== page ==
President Trump stresses bipartisan unity in first State of the Union address

President Donald Trump waves during his first State of the Union address in the House chamber of the U.S. Capitol to a joint session of Congress Tuesday, Jan. 30, 2018 in Washington, as Vice President Mike Pence and House Speaker Paul Ryan applaud. (Win McNamee/Pool via AP)

President Donald Trump waves during his first State of the Union address in the House chamber of the U.S. Capitol to a joint session of Congress Tuesday, Jan. 30, 2018 in Washington, as Vice President Mike Pence and House Speaker Paul Ryan applaud. (Win McNamee/Pool via AP)

President Donald Trump called for bipartisan unity on immigration and infrastructure policy to unreceptive Democratic ears in the annual State of the Union address on Tuesday night.  

The televised address, watched on average by just over 40 million Americans in years past, was Trump’s first State of the Union address since taking office one year ago.

University of Connecticut eighth-semester student and president of the UConn College Democrats Steven Della-Giustina said he was not among the viewers of the president’s address.

“I was not going to throw away my time watching him speak,” Della-Giustina said. “Though I am really excited for Joe Kennedy and Maxine Waters’ rebuttals.”

The Daily Campus reached out to the UConn College Republicans, but they had no comment on the address.

Among those who watched the president’s address was eighth-semester UConn student Joseph Gatti, who said he was “optimistic.”

“I hope his message will rally a sense of unity in the days to come,” Gatti said.

In his 90-minute address, Trump looked back on his first year in office, noting the achievements and campaign promises he’s carried out.

“Our massive tax cuts provide tremendous relief for the Middle Class and small businesses,” Trump said. “For the last year we have sought to restore the bonds of trust between our citizens and their government.”

Trump often alluded to guests invited by his administration seated in the gallery of the chamber, including the Cuevas and Mickens families, whom he used to pivot the address toward his immigration policy.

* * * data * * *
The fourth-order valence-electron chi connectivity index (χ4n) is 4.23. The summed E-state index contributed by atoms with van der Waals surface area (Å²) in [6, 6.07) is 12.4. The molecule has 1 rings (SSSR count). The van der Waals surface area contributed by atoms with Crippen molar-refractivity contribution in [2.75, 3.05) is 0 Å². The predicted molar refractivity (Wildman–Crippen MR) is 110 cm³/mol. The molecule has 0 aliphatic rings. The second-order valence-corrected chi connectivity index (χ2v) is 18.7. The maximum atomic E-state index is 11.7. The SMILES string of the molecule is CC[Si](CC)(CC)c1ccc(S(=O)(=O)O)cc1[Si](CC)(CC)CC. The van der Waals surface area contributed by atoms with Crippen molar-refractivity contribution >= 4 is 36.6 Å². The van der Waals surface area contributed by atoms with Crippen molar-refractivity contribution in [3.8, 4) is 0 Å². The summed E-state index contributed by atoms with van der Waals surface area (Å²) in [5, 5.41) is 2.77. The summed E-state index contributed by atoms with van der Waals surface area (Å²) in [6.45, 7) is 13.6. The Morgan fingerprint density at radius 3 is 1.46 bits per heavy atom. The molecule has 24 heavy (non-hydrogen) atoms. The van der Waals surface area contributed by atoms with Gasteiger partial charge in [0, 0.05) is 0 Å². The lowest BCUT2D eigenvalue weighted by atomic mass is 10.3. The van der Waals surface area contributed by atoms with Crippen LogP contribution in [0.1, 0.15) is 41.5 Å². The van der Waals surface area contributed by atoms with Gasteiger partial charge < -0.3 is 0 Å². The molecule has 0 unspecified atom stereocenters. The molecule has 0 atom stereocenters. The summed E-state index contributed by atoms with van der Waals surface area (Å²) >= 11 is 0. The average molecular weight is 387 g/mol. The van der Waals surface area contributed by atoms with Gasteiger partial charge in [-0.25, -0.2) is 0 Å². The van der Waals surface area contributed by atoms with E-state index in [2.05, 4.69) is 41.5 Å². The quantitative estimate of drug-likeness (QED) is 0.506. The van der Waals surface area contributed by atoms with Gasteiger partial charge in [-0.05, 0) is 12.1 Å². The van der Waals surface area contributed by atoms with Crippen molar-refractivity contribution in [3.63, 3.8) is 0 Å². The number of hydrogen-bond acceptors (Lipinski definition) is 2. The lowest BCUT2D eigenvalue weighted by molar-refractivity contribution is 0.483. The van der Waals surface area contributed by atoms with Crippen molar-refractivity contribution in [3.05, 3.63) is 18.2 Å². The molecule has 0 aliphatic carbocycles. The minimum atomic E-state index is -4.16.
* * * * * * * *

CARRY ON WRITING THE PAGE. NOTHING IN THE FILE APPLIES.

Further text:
“Tonight, I am calling on the Congress to finally close the deadly loopholes that have allowed MS-13, and other criminals, to break into our country,” Trump said. “We have proposed new legislation that will fix our immigration laws, and support our ICE and Border Patrol Agents, so that this cannot ever happen again.”

Trump’s proposed immigration plan includes “four pillars:” Granting legal status to 1.8 million Dreamers, securing the southern border with a wall, ending the visa lottery system and ending the policy of “chain migration.”

“These four pillars represent a down-the-middle compromise, and one that will create a safe, modern, and lawful immigration system,” Trump said. “It is time to reform these outdated immigration rules, and finally bring our immigration system into the 21st century.”

Rep. Joseph Kennedy III, D-MA, provided the Democratic Party’s rebuttal to Trump’s address in which he restated the party’s support for undocumented minors.

“To all the dreamers watching tonight, let me be absolutely clear, you are part of our story,” Kennedy said. “We will fight for you and we will not walk away— we will not walk away.”


Andrew Miano is a campus correspondent for The Daily Campus. He can be reached via email at andrew.miano@uconn.edu.